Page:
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The last push through this first stage in the Fourth Dream was an ascending elevator platform flanked by moving buzzsaws.

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After pushing through several waves of buzzsaws, I emerged from a forest of bloody spikes to a series of occupied platforms.

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After dispatching the monsters around this final zone, there was a set of switches that I had to flip in order to get to the exit. And thus ended the first of three stages in this final dream.

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The second stage was set against a background of pipes and furnaces that resembled the lit windows of a segmented metropolis. The stage itself was confined to many corridors and tunnels in order to mimic the setting behind it. This stage honestly wasn’t too bad, which was a nice change of pace. Only one stage to go in this final dream. I am almost to the end! Bring on the final stage!

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The third and final stage in the Fourth Dream was mechanically-themed. Set against a backdrop of a network of gears and engines, the cog-shaped platforms and walls that I had to maneuver through just seemed really cool.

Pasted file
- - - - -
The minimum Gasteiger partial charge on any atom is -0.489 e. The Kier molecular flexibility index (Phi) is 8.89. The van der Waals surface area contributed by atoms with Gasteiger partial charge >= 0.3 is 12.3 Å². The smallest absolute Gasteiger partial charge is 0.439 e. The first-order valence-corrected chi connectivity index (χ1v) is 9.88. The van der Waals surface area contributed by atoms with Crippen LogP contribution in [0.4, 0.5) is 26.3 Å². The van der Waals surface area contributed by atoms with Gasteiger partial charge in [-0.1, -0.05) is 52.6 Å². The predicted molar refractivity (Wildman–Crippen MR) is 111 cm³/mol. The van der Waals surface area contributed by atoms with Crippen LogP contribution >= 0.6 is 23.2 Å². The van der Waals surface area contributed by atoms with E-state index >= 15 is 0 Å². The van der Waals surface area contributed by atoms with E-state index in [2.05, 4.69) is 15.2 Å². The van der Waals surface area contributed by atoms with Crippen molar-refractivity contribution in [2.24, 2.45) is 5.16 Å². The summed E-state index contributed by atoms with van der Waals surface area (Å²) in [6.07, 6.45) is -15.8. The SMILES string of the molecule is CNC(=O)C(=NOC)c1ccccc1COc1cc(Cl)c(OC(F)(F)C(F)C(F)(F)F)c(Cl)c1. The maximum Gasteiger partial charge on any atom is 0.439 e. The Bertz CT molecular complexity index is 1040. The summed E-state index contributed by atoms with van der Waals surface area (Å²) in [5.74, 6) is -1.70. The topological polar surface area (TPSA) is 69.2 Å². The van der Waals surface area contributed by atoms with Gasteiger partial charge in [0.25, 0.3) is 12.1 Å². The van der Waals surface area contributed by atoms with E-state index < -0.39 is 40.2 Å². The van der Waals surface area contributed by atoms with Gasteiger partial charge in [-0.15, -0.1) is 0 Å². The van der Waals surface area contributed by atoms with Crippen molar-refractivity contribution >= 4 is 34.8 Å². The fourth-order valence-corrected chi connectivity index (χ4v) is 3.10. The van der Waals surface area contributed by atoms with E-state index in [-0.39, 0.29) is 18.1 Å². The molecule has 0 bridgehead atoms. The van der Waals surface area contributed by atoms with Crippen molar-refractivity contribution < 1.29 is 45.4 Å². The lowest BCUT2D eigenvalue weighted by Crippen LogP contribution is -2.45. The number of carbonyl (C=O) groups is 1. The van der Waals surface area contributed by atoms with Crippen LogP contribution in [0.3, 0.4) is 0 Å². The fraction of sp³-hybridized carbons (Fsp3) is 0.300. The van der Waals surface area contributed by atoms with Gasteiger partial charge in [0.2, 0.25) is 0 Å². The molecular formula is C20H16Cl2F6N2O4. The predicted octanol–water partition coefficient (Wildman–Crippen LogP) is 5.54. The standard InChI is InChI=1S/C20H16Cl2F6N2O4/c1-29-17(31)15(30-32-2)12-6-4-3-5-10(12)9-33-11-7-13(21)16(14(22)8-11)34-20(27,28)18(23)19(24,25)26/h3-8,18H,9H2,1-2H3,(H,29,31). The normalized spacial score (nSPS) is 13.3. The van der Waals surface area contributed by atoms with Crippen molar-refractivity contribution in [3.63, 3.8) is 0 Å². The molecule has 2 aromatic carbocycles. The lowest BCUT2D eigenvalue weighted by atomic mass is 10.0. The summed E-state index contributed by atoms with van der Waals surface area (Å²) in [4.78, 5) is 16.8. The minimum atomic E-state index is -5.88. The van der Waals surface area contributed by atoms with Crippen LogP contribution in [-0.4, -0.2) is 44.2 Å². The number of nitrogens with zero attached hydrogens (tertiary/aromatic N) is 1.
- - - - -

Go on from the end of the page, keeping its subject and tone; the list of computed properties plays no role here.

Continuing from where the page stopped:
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There was much more symmetry in the areas of this last stage, as well as more timed and patterned obstacles. That didn’t make it any less difficult to get through, though.

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Here is a hallway that sent buzzsaws towards you at regularly timed intervals. At the end of their run they would dip into the floor and cycle back to the beginning, creating a conveyor belt-like obstacle to get through by hanging onto the wall in the many notched safe areas, dropping down after a buzzsaw passed, and rushing to the next safe area.

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Eventually, I came across a section that required me to climb up the outside walls of several platform cogs placed along a shaft. As I climbed, buzzsaws from the opposite wall would move across the shaft in an effort to pin me to the wall I was clinging to. I had to double-jump out and up to quickly hop from one spoke of the cog to the next in order to get past the wave of buzzsaws. After reaching the top of one of the cogs I would have to take a giant leap up and across the shaft to the other side to start the process again with a new set of buzzsaws.